You have in your hands the King's, Queen's, and Princes' revenue, and Papists' lands, and bishops', and deans', and chapters' lands, and sequestered lands, at least to the value of eighteen hundred thousand pounds by the year. Which is at least five hundred Thousand pounds a year more then will pay the Navy and all the Army, and the forces which need to be kept up in England and Ireland; and out of that the Kingdom's debts would be paid yearly; whereas now you run further into debt daily, and pay one thousand pounds by the day at least for use money; besides you may if you will proclaim liberty, for all to come and discover to a committee of disengaged men, chosen out of every county, one for a county to discover to them what moneys and treasure, your own members and your sequestrators, &c. have in their hands, and you may by that means find many millions of money to pay the public debts. You may find 30000l. in Mr. Richard Darley’s hand 25000l. in Mr. Thorpe's hands[Note3], a member of yours who first proclaimed Sir John Hotham traitor. And thus you may take off all taxes presently, and so secure peace, that trading may revive and our pining, hungry, famishing families be saved.

And O ye soldiers who refused to disband, because you would have justice and freedom, who cried till the earth echoed justice, justice; forget not that cry, but cry speedily for peace and justice, louder than ever. There is a large petition of some pitiful men that’s now abroad, which contains all our desires, and were that granted in all things, we should have trading again, and should not need to beg our bread, though those men have so much mercy as they would have none to cry in the streets for bread.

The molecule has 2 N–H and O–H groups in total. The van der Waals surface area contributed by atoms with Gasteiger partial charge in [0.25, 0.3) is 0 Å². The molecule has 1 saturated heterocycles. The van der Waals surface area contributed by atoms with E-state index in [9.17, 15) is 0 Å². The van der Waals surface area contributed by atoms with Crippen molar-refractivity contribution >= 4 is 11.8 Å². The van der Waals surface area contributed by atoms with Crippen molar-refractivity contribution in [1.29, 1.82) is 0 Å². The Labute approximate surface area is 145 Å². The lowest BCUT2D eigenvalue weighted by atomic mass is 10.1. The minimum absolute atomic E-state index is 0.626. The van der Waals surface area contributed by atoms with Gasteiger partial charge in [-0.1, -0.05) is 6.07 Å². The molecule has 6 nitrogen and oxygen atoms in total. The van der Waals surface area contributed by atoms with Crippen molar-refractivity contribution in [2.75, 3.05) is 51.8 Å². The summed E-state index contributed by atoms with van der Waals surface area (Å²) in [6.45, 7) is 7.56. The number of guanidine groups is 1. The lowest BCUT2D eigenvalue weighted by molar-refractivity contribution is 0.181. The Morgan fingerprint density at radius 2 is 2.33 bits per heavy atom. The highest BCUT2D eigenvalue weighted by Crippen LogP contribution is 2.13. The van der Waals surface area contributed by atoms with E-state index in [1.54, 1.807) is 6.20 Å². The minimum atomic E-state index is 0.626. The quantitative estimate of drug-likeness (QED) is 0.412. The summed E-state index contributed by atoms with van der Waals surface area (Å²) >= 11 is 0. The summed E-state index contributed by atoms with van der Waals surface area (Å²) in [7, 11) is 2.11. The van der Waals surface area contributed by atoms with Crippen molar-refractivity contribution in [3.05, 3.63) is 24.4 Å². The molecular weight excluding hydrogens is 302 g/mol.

Oh though you be soldiers, show bowels of mercy and pity to a hunger starved people; go down to the Parliament, desire them to consume and trifle away no more time, but offer your desires for us in that large petition, and cry Justice, Justice; Save, save, save the perishing people; O cry thus till your importunity make them hear you.

O Parliament men, and soldiers! Necessity dissolves all laws and government, and Hunger will break through stone walls, tender mothers will sooner devour you, than the fruit of their own womb, and hunger regards no swords nor cannons. It may be some great oppressors intends tumults that they may escape in a crowd, but your food may then be wanting as well as ours, and your arms will be hard diet. O hark, hark at our doors how our children cry Bread, bread, bread, and we now with bleeding hearts, cry, once more to you, pity, pity, an oppressed enslaved people: carry our cries in the large petition to the Parliament, and tell them if they be still deaf the tears of the oppressed will wash away the foundations of their houses. Amen, Amen so be it.


 [1] And since the late Lord Mayor Adams, you have put in execution an illegal, wicked Decree of the Common Council; whereby you have taken our goods from us, if we have gone to the Innes to sell them to countrymen; and you have murdered some of our poor wives that have gone to inns to find countrymen to buy them.

[2] The merchants have already kept back from the Tower, many hundred thousand pounds, and no bullion is brought into The tower, so that money will be more scarce daily.

[3] Mr. William Lenthall, Speaker of the House, to cover his cozenage, gave two and twenty thousand pounds to his servant Mr. Cole, to purchase Land in his own name, though for his use; which he did, and then died suddenly, and the land fell to his son, and the widow having married a lawyer, keeps the land for the child's use, and saith he knows not that his predecessor received any money from the Speaker, and now Master Speaker sueth in Chancery for the Land. A hundred such discoveries might be made.